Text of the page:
The Perfect Playoffs

A brief blurb on how pleased I am with this year’s baseball playoffs. Getting the Yankees wiped out – and looking particularly feeble – in the play-in game was a treat in itself. Next to depart were the Cardinals, who have won too much, in a colorless fashion, to root for. The fact that it was the wild card Cubs that accomplished the feat only made it sweeter. Toronto was my favorite team of the season’s second half, with their bludgeon baseball and former Twin Chris Colabello; so I thoroughly enjoyed seeing them come from two down to take out the Texas Rangers. Moreover, they did it morality play manner: just when you thought they would lose on an undeserved, freak play – with a return throw from the catcher bouncing off the batter’s bat – they bounced back with a four-run seventh, climaxed by a monstrous home run by Jose “Joey Bats” Bautista. The fact that Elvis Andrus dropped three straight balls to create the rally made you think there was some kind of baseball karma at work.

Kansas City has been a favorite since last year’s playoffs. They play the most entertaining brand of baseball – good defense, basehits from everyone, and a shutdown bullpen – and they are from the Twins’ division. But best of all was the Mets defeating the Dodgers, in Los Angeles, no less. I don’t usually warm to New York teams, but the Mets have been down so long you almost feel sorry for their fans (not their ownership). The Dodgers, meanwhile, are the Yankees West, an overpaid smug bunch. What set me off completely, however, was the Chase Utley slid play, which was not only loathsome in itself (see prior blog), but gave LA a game the Mets c0uld have, if not should have, won. If the Dodgers had gone on to the NLCS because of that, their defeat would have been a moral crusade. As it is, I don’t really have a rooting interest. KC v. Toronto is speed and finesse v. power, a classic confrontation. Mets v. Cubs is a revelatory showdown of great young pitchers v. great young hitters. I hope both series go the distance, by which time I may know whom I’m for. Until then, I will hope every game goes to the home team.

Outrage at Second

[fusion_text]Previously on this site I have recommended a baseball rule change, requiring a baserunner to slide toward the base he is approaching and awarding a doubleplay when this rule is broken. The urgency of such a rule change increased tonight when a slide that should be illegal not only broke a shortstop’s leg, but changed the outcome of a playoff game.

With runners on first and third, one out and the Dodgers trailing 2-1, Mets second baseman Daniel Murphy fielded a hard shot behind second, tossed the ball to shortstop Ruben Tejada who reached backward for the ball, pirouetted and started to throw to first. Dodger runner Chase Utley, however, ignored second base and instead slid into Tejada well off the bag. In fact, and this should’ve been important, Utley did not even touch second base. His slide was late, starting only when reaching the bag, and wide.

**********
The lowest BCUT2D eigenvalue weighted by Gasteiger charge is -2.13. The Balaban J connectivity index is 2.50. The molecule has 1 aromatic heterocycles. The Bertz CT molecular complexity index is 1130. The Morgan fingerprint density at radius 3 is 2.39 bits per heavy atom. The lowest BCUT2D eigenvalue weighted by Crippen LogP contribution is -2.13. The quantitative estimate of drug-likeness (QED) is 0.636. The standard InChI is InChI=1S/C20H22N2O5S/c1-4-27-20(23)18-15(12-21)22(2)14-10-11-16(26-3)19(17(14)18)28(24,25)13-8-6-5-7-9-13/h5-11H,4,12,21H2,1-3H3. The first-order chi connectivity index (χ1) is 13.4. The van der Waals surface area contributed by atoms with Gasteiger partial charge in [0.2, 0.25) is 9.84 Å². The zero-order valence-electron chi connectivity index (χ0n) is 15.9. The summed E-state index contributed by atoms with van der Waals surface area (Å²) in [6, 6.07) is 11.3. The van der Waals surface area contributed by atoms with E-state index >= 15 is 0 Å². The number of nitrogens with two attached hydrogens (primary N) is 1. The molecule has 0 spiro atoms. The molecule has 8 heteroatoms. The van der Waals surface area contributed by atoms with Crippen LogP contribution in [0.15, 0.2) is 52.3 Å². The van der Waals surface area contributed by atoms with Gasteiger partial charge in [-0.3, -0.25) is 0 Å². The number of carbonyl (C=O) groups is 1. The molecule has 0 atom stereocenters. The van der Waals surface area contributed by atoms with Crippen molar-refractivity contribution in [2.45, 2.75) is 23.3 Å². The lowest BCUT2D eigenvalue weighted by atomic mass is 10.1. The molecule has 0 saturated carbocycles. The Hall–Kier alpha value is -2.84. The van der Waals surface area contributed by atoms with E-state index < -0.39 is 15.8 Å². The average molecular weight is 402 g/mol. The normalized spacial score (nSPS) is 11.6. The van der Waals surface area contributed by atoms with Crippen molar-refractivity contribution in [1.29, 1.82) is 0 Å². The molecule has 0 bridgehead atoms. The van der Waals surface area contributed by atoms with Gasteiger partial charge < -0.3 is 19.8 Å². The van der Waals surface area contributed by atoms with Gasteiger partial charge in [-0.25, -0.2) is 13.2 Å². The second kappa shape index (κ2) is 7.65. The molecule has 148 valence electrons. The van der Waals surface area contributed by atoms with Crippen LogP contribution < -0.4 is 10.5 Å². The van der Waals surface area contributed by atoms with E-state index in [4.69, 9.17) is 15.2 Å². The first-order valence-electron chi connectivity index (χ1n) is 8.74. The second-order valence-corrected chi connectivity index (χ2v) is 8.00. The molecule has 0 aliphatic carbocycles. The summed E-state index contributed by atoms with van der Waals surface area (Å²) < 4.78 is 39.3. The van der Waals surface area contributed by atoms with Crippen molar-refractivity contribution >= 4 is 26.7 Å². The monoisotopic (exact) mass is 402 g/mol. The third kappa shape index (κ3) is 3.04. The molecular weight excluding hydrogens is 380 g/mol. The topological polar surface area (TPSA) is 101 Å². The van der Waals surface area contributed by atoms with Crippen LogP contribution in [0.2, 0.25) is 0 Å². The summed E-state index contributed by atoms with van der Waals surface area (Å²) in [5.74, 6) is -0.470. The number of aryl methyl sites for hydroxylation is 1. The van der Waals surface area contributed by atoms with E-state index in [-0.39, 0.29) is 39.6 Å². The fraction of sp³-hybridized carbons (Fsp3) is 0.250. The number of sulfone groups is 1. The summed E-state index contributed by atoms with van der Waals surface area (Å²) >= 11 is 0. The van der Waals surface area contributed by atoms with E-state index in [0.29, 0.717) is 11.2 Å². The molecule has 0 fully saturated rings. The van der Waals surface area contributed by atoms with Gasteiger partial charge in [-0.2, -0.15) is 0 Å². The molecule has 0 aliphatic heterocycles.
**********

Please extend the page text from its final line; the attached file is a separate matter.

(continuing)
Not only did the tying run score from third, the replay official noted that Tejada’s toe did not quite reach the base and so he ruled Utley safe, ruling that when an umpire makes an incorrect call on the field, the runner should be placed where he would have been had the correct call been made. Why anyone could think that Utley would have been at second if the umpire had not signaled him out is astonishing. It was just as likely, had the umpire signaled “safe,” that Tejada would have tagged Utley, who had overslid the base by several feet. Unless, of course, the replay official was factoring in Tejada’s broken leg, which he could not have known about at the time of his decision.

Under my proposed rule, a double play would have been awarded and none of the Dodgers’ four runs that inning would have scored. Maybe the Mets wouldn’t have held onto the 2-1 lead for another inning, but they should have had the chance.

The game announcers never really came to grips with this issue. Cal Ripken, surprisingly for a former shortstop, didn’t see anything wrong with Utley’s late slide. Ron Darling, former pitcher, faulted the slide, but with hesitation, while the play-by-play man, not a former player, deferred. No one took on the absurd conclusion that Utley “would have been at second” absent the incorrect out call. The postgame announcers were wildly out of their depth on the subject: I’m sure TBS did not expect to be holding hearings on rules interpretations when they signed up Pedro Martinez, Gary Sheffield and Dusty Baker to be their analysts.

I will look for more informed comment in the newspapers tomorrow, but my conclusion is clear and firm: the takeout slide at second – or any base – has no place in today’s game of baseball. The runner’s sole purpose can only be reaching his base safely. If he hits a fielder in the course of that aim, so be it; but he must not be allowed to interfere with the fielder, let alone attack him dangerously, if the fielder is not in his way as he goes to the base. You can’t run into a fielder who is fielding a batted ball; the catcher can’t block the plate without the ball; a runner can’t intentionally knock the ball out of the fielder’s glove – let’s make it consistent and rule that the runner can’t slide into a fielder if he is not going for the base. Period.[/fusion_text]

Next Year’s Twins

[fusion_text]Everyone’s a general manager these days, and I’m no exception. Rather than linger on the Twins’ surprisingly successful 2015 season – which, thankfully, finished above .500 but short of the playoffs – I am already in roster-planning mode for 2016. And what a happy prospect it is!

Start with starting pitching, the heart of a successful team. This appears to be a strength, thanks to the totally unforeseen emergence of Tyler Duffey as the team’s ace. Next, Ervin Santana came on strong and will be available for a full season. Kyle Gibson gets a little better each year, especially at home, and should be a dependable third man in the rotation, capable of a 15-win season. Then there is Jose Berrios: I’ve never seen him pitch, but if he is as good as he’s been in the minors, he will earn a spot. That leaves one opening for Phil Hughes, Tommy Milone, Ricky Nolasco or Trevor May – and thankfully closes the door on Mike Pelfrey. That’s an enviable competition to have, and while Hughes and Nolasco will be paid a lot of Minnesota money, whether they pitch or not, I’ll be happy if Milone emerges on top. Of course, with injuries inevitable, it would be nice to be able to stockpile one of these starters.